Survivor, Paperback Book
4 out of 5 (11 ratings)

Description

Tender Branson, the last surviving member of the Creedish death cult, has commandeered a Boeing 747, emptied of passengers, in order to tell his story to the plane's black box before it crashes.

Brought up by the repressive cult and, like all Creedish younger sons, hired out as a domestic servant, Tender finds himself suddenly famous when his fellow cult members all commit suicide.

As media messiah he ascends to the very top of the freak-show heap before finally and apocalyptically spiralling out of control.

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Reviews

Showing 1 - 5 of 11 reviews.

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Review by
3.5

A bit heavy with the post-apoc style but a good read anyhow. I always get a kick out of how Chuck P. seems to have a database of crazy trivial facts, like ways to get blood off your hands or a trick for burying a body. What did this guy do before he wrote books, hmmm. Didn't "blow my mind" like Fight Club did when I read that as a kid, but I think thats just because I've read a lot more since then. Great for anyone interested in twisted cults and post-apoc lit. Nice light read for me but could be a bit heavy and depressing to some I suppose.B

Review by
5

This has to be my favorite Palahniuk novel so far - I'm a slow reader, but I managed to finish this in two days, and it even got smuggled into lectures (though I was good and managed to supress giggles. I'm dreadful for laughing aloud whilst reading anything humorous). It's addictive, and although you might know what's coming, you can't help but to be gripped until the climax.

Review by
5

Very immersive, compelling read. Provokes discussion about our societies and feelings of belonging.

Review by
4

Young guy from religous cult goes and - hang on, I've forgotten. Better go back and re-read before I say anymore. Still, I do remember enjoying this book very much.

Review by
5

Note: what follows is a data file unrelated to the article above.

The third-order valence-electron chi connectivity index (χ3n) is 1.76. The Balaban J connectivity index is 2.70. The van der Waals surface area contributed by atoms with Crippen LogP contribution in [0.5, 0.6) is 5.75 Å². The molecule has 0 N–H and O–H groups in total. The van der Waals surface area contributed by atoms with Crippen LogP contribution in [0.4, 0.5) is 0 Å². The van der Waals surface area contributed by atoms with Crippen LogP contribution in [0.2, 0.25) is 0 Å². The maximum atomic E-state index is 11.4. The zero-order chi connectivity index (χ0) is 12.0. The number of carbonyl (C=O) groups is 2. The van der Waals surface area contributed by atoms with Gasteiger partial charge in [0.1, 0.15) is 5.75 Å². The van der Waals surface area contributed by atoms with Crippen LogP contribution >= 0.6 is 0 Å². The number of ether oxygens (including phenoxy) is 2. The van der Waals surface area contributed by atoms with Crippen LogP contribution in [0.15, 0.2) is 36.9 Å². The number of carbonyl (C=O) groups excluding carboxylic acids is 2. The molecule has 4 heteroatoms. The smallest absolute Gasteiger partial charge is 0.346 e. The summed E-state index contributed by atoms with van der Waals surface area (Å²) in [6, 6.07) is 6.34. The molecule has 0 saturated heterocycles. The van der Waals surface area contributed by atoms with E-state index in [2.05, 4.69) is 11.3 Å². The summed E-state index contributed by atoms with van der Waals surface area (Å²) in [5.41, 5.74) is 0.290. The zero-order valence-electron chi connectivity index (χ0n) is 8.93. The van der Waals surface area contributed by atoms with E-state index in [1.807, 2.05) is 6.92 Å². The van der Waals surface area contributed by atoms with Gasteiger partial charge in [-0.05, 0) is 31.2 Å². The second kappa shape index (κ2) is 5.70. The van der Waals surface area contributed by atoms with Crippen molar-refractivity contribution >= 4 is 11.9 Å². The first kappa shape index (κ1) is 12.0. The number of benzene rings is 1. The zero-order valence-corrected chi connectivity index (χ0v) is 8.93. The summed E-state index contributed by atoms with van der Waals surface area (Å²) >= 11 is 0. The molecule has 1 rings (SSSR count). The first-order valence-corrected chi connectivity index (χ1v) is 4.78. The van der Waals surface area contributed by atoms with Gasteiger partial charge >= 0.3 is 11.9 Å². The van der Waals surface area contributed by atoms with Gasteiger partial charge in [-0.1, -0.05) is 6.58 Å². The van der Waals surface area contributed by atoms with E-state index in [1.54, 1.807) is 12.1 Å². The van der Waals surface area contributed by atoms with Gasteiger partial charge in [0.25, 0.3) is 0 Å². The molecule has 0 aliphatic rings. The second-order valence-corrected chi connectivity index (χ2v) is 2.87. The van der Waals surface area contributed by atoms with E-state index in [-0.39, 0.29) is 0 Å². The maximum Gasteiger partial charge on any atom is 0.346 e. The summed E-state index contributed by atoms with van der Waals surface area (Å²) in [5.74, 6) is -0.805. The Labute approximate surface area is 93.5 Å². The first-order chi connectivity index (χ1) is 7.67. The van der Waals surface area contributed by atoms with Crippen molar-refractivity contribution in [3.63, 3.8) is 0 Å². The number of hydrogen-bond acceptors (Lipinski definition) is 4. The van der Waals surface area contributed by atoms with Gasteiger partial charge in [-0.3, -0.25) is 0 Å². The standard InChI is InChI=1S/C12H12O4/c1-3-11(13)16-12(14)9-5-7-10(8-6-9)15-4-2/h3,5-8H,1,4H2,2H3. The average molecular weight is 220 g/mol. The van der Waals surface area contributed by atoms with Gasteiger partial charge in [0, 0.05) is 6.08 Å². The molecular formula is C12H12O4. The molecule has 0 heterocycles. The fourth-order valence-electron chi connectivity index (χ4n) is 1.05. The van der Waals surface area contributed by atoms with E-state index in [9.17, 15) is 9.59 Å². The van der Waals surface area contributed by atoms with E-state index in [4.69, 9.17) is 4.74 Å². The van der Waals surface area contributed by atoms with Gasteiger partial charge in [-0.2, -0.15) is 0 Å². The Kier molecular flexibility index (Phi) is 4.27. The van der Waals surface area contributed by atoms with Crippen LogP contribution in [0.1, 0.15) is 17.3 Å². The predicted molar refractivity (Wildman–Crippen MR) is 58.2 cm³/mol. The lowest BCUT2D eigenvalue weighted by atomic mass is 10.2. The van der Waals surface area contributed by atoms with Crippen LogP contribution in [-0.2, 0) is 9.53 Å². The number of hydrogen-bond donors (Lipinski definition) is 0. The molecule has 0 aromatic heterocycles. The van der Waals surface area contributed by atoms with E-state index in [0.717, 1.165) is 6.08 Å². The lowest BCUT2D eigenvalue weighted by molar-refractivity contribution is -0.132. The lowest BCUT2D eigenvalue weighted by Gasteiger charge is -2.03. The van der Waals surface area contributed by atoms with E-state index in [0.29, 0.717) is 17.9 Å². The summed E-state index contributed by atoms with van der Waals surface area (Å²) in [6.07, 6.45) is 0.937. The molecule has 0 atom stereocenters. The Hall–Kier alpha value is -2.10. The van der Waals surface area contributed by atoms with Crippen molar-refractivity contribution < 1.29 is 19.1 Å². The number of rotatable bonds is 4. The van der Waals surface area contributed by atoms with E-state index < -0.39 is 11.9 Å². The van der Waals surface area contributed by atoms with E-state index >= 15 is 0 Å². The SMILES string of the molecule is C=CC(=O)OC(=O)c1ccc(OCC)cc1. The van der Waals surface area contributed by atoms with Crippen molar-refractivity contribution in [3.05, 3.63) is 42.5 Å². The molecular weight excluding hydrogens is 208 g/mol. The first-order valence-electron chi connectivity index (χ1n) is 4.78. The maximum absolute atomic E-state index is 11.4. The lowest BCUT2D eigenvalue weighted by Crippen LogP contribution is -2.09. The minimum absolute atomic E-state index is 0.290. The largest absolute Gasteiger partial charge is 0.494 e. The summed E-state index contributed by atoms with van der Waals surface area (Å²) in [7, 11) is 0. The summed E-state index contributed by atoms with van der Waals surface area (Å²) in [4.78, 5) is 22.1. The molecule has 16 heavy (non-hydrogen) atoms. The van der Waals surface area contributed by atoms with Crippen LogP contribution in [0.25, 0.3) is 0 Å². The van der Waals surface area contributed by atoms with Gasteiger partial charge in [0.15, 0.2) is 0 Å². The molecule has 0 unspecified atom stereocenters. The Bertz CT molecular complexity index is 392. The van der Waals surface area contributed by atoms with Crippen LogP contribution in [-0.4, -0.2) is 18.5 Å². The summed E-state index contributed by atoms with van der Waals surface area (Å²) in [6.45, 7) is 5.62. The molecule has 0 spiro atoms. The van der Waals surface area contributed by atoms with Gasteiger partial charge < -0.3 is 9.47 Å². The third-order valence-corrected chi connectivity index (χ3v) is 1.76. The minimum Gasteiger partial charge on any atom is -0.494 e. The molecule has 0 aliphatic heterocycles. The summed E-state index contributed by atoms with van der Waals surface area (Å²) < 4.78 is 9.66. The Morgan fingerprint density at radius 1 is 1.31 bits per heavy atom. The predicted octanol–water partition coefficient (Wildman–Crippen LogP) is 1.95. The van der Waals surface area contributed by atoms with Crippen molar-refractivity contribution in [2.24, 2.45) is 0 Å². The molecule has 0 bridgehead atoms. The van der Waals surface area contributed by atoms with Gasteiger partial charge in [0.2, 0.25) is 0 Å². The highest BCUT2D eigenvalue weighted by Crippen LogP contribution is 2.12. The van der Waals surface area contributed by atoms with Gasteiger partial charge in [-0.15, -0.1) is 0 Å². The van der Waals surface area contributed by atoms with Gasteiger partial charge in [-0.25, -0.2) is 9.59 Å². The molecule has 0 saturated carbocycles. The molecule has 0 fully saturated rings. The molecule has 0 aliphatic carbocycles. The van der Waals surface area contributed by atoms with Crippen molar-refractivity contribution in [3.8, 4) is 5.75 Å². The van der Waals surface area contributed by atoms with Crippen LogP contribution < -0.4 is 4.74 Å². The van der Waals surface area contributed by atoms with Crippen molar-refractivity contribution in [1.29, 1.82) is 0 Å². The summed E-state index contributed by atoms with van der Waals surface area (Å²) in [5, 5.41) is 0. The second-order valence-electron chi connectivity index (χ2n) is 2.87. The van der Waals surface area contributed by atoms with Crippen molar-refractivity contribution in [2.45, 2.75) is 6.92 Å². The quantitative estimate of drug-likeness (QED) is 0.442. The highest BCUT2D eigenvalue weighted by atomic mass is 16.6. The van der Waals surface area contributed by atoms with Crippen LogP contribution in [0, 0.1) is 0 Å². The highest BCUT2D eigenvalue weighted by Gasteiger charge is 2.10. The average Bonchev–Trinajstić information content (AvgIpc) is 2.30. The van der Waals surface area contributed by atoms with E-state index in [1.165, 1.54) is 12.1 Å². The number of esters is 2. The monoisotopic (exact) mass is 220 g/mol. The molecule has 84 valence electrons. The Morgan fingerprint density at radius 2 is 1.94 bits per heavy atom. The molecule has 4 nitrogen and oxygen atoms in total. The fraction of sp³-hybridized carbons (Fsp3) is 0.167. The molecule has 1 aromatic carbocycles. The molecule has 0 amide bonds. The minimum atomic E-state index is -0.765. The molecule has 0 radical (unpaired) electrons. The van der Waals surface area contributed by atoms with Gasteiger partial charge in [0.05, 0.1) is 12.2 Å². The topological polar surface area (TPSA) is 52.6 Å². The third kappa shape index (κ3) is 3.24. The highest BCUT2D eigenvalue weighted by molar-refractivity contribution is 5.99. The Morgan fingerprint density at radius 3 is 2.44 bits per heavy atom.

Simply said, this is among my favorite novels I have ever read and I think it is the best of Chuck Palahniuk's works (at least up to 2010). In what has become fairly commonplace among Chuck novels, we begin the novel by getting a glimpse at the end before really understanding what is actually going on and why. This does a great job of really establishing a tone for the story and sparking an intial flair to get the reader really interested early on. Set up as Tender Branson giving his account of his life, trying to give some meaning and justification to it to the black box recorder or an airplane he is setting out to crash, the narrator does a great job of walking us through his life and giving us a real good understanding of what has drove him to this point. While Palahniuk is never really subtle about the themes he is setting out to explore in his novels, I think he really does a great job in this novel of discussing free will, especially though interactions with Fertility. The relationship between Tender and Fertility is overall very interesting and does a good job of really showcasing the changes that each of the characters goes through as the novel progresses. By giving us a glimpse into the future before stepping back to explain the past, it gives the reader a chance to really analyze the events throughout the story relative to what we know is eventually going to happen. I think while this is sometimes overused and used ineffectively, it works remarkably well here. Palahniuk also does a great job in this novel as always of interjecting some really witty and cleaver sections of the novel that really keep it overall entertaining and enjoyable while being so dark at the same time. Overall, this is a great book, and I would recommend it anyone that is looking for a something just a little bit different or someone that is looking to give Chuck Palahniuk a shot.

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